Archaeologists Turn On Another Group Of People Destroying Our History, And It Won’t End Well


Kay Smythe News and Commentary Writer
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An essay published Wednesday in Sapiens called out “treasure hunters” for making archaeology so much harder than it needs to be.

Modern treasure hunters are to archaeology as pirates were to the oceans of old, Hipolito Sanchiz Alvarex de Toledo and Hipolito Sanchiz Alcaraz wrote in their essay, republished in English by Sapiens. Though separated by 200 years of history, the result is always the same: these people want the gold and precious materials once held by our ancestors.

The authors used the example of a Spanish ship, sunk by the British Royal Navy in 1804 off the coast of Gibraltar, along with hundreds and thousands of silver and gold coins. When the ship was rediscovered in 2007, archaeologists suddenly discovered a private company called Odyssey Marine Exploration had been sweeping the area since 1999 and found the coins.

These coins were then sent back to Florida, where the company was headquartered. It took more than a decade until the 11 Circuit Court of Appeals in Atlanta agreed to force the company to return the items to Spain. But only then was it discovered that it wasn’t just the coins that were wrongfully recovered. (RELATED: A 27,000-Year-Old Pyramid Is Causing Much Debate For Big Archaeology)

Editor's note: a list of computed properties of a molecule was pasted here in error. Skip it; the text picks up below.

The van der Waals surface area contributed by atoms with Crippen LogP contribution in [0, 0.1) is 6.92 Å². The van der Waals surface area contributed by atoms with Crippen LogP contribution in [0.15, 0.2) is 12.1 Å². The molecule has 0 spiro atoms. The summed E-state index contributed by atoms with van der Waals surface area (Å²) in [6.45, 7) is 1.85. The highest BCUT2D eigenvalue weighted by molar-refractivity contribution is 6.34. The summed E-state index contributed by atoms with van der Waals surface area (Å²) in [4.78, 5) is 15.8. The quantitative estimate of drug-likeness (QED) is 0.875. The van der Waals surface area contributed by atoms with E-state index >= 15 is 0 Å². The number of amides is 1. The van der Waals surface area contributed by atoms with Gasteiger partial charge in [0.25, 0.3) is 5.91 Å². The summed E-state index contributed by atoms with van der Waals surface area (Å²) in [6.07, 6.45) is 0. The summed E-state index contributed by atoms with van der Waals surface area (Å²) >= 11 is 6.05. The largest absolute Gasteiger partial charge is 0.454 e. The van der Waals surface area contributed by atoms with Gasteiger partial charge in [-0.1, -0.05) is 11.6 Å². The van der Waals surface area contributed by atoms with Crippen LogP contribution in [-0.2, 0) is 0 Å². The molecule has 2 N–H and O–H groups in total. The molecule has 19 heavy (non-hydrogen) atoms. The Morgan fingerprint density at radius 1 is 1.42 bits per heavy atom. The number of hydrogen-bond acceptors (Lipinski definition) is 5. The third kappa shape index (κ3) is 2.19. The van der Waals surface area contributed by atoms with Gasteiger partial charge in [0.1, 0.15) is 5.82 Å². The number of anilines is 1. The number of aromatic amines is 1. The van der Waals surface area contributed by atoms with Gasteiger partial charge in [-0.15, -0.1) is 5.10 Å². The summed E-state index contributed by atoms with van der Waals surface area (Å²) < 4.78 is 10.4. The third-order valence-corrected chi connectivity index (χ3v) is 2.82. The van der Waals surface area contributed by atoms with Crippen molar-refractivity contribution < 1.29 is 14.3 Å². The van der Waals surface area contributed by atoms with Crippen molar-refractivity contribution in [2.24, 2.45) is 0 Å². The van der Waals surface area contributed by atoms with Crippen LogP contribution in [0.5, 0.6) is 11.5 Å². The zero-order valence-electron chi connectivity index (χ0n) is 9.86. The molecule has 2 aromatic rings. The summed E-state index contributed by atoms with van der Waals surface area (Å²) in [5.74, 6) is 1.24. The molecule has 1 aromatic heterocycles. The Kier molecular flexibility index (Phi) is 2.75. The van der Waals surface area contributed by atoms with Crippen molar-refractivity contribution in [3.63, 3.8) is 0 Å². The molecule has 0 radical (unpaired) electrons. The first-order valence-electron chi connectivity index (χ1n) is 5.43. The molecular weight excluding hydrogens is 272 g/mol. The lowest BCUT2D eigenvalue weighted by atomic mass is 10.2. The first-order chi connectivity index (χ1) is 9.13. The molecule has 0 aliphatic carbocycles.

It seems obvious to almost everyone but the treasure hunters themselves that their behaviors are not only detrimental to themselves (from a long-term legal perspective) but also mitigate the scientific certainty of archaeology. We all know I’m far from a fan of Big Archaeology (akin to Big Pharma, or Big Tech), but an emerging group of amateur and young archaeologists are finally digging into sites once lost to ancient history … and it’s rewriting the history books.

After countless conversations with experts, law enforcement, and others involved in mitigating the theft and illegal import of stolen artifacts from cultural and historical sites, it seems the gears of law may move slowly against thieves. But when the strong arm comes down, it hits with an almighty crash.

Many treasure hunters seem to think of themselves as archaeologists, and even parade themselves around as “experts.” In fact, they’re such “experts” that they think it’s okay to walk into cultural sites — anywhere in the world — pick up an ancient piece of pottery, glass, gold, or whatever, and just put it in their pocket. (RELATED: American Convicted For Smuggling Ancient Artifacts From Syria)

Customs doesn’t realize what these things are when they fly through our borders, as many look like trinkets, making theft and illegal importation of these artifacts really, really easy. And trust me, I’ve had people who’ve done this tell me how easy it is … and it’s disgusting.

Not only do these people steal knowledge of our past from everyone, but they’re making it harder for future generations of our species to understand who we were at this moment in time.

Thankfully, it sounds like archaeologists are finally fighting back against the utter losers who engage in this modern form of piracy. And as new laws emerge regarding the protection of cultural heritage sites and items already stolen, I think a lot of people are going to end up with hefty fines, or possibly even jail time for their casual, multi-decadal destruction of history.